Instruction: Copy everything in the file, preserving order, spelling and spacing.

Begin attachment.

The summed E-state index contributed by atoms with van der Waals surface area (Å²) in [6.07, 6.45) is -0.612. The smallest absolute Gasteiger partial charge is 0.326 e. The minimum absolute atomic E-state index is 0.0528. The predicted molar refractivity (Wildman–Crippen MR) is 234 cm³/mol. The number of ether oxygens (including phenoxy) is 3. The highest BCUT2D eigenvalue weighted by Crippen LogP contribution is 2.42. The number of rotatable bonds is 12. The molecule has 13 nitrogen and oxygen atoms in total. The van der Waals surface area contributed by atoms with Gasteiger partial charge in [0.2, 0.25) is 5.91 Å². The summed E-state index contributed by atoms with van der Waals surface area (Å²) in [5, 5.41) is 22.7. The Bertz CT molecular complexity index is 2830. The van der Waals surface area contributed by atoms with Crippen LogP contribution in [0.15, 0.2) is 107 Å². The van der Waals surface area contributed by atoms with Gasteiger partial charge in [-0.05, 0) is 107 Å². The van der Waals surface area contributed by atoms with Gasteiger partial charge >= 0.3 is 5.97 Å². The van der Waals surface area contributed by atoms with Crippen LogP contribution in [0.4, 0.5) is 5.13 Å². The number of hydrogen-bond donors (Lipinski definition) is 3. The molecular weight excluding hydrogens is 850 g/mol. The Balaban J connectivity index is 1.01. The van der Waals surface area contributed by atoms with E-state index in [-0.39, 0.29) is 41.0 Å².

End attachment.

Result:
The summed E-state index contributed by atoms with van der Waals surface area (Å²) in [6.07, 6.45) is -0.612. The smallest absolute Gasteiger partial charge is 0.326 e. The minimum absolute atomic E-state index is 0.0528. The predicted molar refractivity (Wildman–Crippen MR) is 234 cm³/mol. The number of ether oxygens (including phenoxy) is 3. The highest BCUT2D eigenvalue weighted by Crippen LogP contribution is 2.42. The number of rotatable bonds is 12. The molecule has 13 nitrogen and oxygen atoms in total. The van der Waals surface area contributed by atoms with Gasteiger partial charge in [0.2, 0.25) is 5.91 Å². The summed E-state index contributed by atoms with van der Waals surface area (Å²) in [5, 5.41) is 22.7. The Bertz CT molecular complexity index is 2830. The van der Waals surface area contributed by atoms with Crippen LogP contribution in [0.15, 0.2) is 107 Å². The van der Waals surface area contributed by atoms with Gasteiger partial charge in [-0.05, 0) is 107 Å². The van der Waals surface area contributed by atoms with Gasteiger partial charge >= 0.3 is 5.97 Å². The van der Waals surface area contributed by atoms with Crippen LogP contribution in [0.4, 0.5) is 5.13 Å². The number of hydrogen-bond donors (Lipinski definition) is 3. The molecular weight excluding hydrogens is 850 g/mol. The Balaban J connectivity index is 1.01. The van der Waals surface area contributed by atoms with E-state index in [-0.39, 0.29) is 41.0 Å².